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My question is similar to Setting up a virtual Com Port?, which has no answers.

I have software that can only print to a printer on COMx, a printer with a USB port, and a computer with a USB port but no serial ports, so the oft-suggested physical Serial-to-USB adapter isn't a solution. I'm looking for software that tricks Windows 7 into mapping a virtual COM port to a physical USB port. I'm certain that if the software I'm using sends its stream of bits to the USB port that the printer will work just fine. How do I trick the software into thinking it's printing to COMx when it's actually printing to USBx?

Internet searches only turn up drivers for some specific hardware Serial-to-USB adapter, but that's not what I'm looking for as I don't have that hardware. I found a Microsoft forum where they suggested changing the USB port's label in Device Manager, but we never found anything like what they described; perhaps that's possible with a different USB controller than we have.

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    Just to clarify, you have software that can only print to a COM/LPT port. Your PC lacks LPT/Serial ports and you want to print via USB cable to a USB printer. – Lee Harrison Jun 3 '15 at 19:20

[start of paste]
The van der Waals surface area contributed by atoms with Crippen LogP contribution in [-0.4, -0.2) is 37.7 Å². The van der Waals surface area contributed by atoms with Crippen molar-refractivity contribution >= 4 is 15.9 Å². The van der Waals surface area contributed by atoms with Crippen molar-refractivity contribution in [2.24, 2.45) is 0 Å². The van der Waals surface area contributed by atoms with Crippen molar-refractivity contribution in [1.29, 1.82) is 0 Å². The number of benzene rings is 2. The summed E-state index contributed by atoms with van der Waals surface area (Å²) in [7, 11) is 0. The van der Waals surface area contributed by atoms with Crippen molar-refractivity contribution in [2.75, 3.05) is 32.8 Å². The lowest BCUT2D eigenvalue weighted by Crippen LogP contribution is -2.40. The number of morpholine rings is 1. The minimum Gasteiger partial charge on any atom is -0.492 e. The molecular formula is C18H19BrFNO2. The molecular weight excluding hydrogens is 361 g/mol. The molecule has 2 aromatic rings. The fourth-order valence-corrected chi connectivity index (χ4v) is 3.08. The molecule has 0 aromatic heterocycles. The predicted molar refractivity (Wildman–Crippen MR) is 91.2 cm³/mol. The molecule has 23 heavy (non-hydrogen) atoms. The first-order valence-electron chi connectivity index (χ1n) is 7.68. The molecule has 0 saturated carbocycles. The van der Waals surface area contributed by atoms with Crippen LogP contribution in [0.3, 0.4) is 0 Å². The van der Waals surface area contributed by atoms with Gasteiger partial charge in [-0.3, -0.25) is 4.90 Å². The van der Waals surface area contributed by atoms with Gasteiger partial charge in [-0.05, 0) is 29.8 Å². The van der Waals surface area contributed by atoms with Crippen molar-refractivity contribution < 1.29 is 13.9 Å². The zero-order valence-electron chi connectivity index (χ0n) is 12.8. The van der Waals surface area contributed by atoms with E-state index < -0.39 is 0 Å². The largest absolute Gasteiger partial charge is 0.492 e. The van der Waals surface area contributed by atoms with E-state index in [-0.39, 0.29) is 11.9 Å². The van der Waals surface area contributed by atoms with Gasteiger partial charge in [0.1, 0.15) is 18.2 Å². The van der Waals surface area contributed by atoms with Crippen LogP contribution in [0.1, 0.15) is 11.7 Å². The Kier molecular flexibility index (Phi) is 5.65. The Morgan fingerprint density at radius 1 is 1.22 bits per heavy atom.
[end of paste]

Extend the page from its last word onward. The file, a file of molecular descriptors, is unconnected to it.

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    "I have ... a printer with a USB port" -- You neglect to mention if you have any device drivers for this printer, and what device this printer installs itself as when it's plugged in. "How do I trick the software into thinking it's printing to COMx when it's actually printing to USBx?" -- That's not how USB works. USB is a bus, so applications do not write to the USB port directly, but to the "device". – sawdust Jun 3 '15 at 19:23
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There is a simple way to do it using standard Windows commands. Lee Harrison's link shows this command, but here's a short description. Start by making the printer shareable (from Printer Properties > Sharing tab).

Now, start a command prompt and type:

NET USE COM1: //pc_name/printer_share_name /persistent:yes

Here, pc_name is the name of the sharing PC, and printer_share_name is the share name you gave the printer when you set up the share.

From then on, anything you send to COM1 will be re-routed to the printer.

There is one proviso however - and it applies regardless of which method you use to get the data to the printer, hardware or software:

As your program only knows about COM1, I assume it will send plain text to the printer. Many USB-only printers do NOT understand plain text, and will just ignore it altogether. Printers that do this are called host-based printers, where the Windows graphics engine converts the page into dots on the paper, rather than letting the printer do the conversion. They are mostly the low cost printers, especially inkjets but also some lasers. Printers that do understand text need to support a language called PCL5. PCL6 printers usually also support PCL5, but PCL3 printers do not.